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Lawsuit seeks to force Florida to keep paying $300 unemployment benefits

The lawsuit names Gov. Ron DeSantis among the defendants.
FILE - In this Thursday, Nov. 5, 2020, file photo, envelopes from the Florida Department of Economic Opportunity Reemployment Assistance Program are shown, in Surfside, Fla. Unemployment fraud in the U.S. has reached dramatic levels during the pandemic: more than $63 billion has been paid out improperly through fraud or errors since March 2020. Criminals are seizing on the opportunity created by the pandemic and are making false claims using stolen information. (AP Photo/Wilfredo Lee, File)
FILE - In this Thursday, Nov. 5, 2020, file photo, envelopes from the Florida Department of Economic Opportunity Reemployment Assistance Program are shown, in Surfside, Fla. Unemployment fraud in the U.S. has reached dramatic levels during the pandemic: more than $63 billion has been paid out improperly through fraud or errors since March 2020. Criminals are seizing on the opportunity created by the pandemic and are making false claims using stolen information. (AP Photo/Wilfredo Lee, File) [ WILFREDO LEE ]
Published Jul. 26
Updated Jul. 26

TALLAHASSEE — Broward County residents struggling financially because of the COVID-19 pandemic have filed a lawsuit challenging a decision by Gov. Ron DeSantis’ administration to cut off federal unemployment money for Floridians.

The lawsuit, filed Sunday in Broward County circuit court, contends that the DeSantis administration violated state law last month when it stopped providing $300 a week in federal assistance to jobless people. The money, approved by Congress as part of COVID-19 relief efforts, came on top of state unemployment benefits.

The DeSantis administration halted the federal assistance June 26, pointing to efforts to spur people to return to the workforce. But the lawsuit, which includes 10 named plaintiffs, said the payments should have continued until Sept. 6, as authorized by Congress under a program known as the Federal Pandemic Unemployment Compensation, or FPUC, program.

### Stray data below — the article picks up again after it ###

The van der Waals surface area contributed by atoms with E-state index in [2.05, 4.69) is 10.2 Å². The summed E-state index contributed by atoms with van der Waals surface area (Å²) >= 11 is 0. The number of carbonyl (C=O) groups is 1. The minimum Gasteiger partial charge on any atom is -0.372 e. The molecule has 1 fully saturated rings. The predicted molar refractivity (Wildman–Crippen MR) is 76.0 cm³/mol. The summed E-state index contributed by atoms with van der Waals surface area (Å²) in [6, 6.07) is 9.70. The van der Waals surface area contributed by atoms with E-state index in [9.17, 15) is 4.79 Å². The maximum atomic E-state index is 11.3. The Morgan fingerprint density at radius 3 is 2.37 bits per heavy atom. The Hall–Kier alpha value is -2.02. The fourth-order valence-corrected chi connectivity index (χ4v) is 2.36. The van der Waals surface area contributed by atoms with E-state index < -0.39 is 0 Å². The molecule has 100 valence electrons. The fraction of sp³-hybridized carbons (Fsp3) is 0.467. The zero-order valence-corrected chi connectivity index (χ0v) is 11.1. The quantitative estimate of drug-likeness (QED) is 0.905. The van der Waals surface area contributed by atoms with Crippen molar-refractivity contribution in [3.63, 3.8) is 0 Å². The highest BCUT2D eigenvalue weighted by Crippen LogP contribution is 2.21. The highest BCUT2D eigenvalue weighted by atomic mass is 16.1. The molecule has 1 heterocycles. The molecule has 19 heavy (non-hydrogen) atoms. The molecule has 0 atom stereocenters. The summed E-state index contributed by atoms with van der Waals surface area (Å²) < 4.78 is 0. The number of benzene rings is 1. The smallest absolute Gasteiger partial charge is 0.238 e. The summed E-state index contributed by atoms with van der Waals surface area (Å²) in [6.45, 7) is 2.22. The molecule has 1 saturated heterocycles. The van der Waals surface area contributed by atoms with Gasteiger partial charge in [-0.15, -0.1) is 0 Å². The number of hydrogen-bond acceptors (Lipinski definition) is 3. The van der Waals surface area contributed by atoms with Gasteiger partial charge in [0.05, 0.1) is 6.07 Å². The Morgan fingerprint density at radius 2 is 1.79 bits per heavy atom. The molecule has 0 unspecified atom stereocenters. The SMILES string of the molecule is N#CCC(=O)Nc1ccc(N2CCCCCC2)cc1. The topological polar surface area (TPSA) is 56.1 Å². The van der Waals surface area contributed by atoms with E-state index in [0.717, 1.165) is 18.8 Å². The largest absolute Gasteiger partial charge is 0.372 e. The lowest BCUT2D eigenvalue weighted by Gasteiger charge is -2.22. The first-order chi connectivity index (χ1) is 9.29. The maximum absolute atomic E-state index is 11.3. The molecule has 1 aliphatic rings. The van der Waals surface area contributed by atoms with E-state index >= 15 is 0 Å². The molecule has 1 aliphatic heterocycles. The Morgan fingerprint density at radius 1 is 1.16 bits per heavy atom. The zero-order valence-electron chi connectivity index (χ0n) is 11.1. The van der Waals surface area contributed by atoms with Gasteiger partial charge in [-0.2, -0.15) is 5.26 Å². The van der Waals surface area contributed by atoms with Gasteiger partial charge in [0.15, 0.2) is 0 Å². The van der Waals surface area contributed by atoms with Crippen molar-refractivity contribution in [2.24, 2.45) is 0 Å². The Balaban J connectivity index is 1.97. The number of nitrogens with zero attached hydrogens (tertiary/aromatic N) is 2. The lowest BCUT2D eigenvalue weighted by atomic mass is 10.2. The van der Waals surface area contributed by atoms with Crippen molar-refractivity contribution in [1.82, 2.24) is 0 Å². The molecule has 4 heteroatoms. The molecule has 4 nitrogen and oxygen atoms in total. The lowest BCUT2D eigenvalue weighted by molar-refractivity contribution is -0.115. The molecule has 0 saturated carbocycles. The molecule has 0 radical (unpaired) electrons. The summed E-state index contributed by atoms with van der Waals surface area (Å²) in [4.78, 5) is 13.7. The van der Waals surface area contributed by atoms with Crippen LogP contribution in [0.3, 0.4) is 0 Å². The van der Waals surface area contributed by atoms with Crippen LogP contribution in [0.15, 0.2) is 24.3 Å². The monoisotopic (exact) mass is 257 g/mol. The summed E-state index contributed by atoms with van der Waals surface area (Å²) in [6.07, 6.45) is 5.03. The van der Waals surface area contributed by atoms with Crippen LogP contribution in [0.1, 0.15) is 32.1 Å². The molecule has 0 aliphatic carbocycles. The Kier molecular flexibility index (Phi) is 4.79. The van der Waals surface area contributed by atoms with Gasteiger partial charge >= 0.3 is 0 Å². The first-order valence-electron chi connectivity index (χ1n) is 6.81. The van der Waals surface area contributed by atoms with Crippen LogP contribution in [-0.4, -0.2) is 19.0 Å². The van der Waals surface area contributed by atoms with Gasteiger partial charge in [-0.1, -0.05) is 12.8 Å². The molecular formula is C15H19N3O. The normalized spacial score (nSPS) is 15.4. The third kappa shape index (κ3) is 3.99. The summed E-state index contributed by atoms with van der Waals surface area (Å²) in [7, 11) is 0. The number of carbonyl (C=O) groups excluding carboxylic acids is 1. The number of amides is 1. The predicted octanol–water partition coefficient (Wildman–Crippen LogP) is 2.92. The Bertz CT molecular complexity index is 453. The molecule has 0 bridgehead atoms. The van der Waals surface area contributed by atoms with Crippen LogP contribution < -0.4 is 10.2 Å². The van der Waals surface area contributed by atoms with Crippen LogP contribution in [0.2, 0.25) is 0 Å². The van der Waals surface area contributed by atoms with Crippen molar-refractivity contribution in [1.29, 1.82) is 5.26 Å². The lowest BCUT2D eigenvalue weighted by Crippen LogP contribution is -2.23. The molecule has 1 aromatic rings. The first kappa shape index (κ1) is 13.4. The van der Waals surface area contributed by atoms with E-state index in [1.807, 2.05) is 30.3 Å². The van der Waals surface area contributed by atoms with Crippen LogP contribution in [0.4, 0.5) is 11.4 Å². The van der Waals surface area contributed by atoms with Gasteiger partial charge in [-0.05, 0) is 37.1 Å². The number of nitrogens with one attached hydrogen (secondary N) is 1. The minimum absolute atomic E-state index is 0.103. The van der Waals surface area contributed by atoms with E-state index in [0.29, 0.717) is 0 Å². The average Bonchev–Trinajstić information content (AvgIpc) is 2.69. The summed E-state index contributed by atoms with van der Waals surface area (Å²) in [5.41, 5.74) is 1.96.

“Each of the plaintiffs have suffered economic hardships because of COVID, have had difficulty finding work and now with the discontinuation of the FPUC face even more pressing financial hardships,” the lawsuit said.

The lawsuit, which names as defendants DeSantis and Florida Department of Economic Opportunity Secretary Dane Eagle, seeks an injunction to force the state to reinstate the federal money. Also, it seeks retroactive payments to June 26.

Florida pays a maximum of $275 a week in state benefits to unemployed people, an amount that the lawsuit said is one of the lowest amounts in the nation. It said plaintiffs in the case are facing issues such as being unable to pay rent and other bills.

The lawsuit points to a state law that deals with the interplay between the state and federal government on unemployment issues. The lawsuit cites part of the law that directs the Department of Economic Opportunity to cooperate with the U.S. Department of Labor and to take actions “through the adoption of appropriate rules, administrative methods and standards necessary to secure for the state all advantages available under the provisions of federal law relating to reemployment assistance.”

“By withdrawing Florida from participation in the FPUC programs, the defendants are depriving the plaintiffs and all residents of the state of Florida weekly FPUC benefits they could receive until the FPUC benefits expire if they remain eligible for those benefits,” the lawsuit said.

Before the federal money was cut off, Eagle has said people were taking advantage of the combined state and federal assistance, which was competitive with weekly pay at many restaurants and tourism businesses.

“You’ve seen restaurants that have had to close earlier or open later or close certain days of the week,” Eagle said. “All over the Panhandle I’ve seen signs that say, ‘Welcome to the new pandemic.’ The 2021 pandemic is unemployment, not being able to hire. So, we’ve got to put an end to that.”

DeSantis’ office and the Department of Economic Opportunity did not immediately respond to a request for comment Monday morning.

The plaintiffs are represented by Weston attorney Scott Behren and Tallahassee attorneys Gautier Kitchen and Marie Mattox. Kitchen and Mattox were the lead attorneys in an unsuccessful lawsuit last year against the Department of Economic Opportunity and Deloitte Consulting about problems with the unemployment system during the pandemic.

By Jim Saunders, News Service of Florida

News Service staff writer Jim Turner contributed to this report.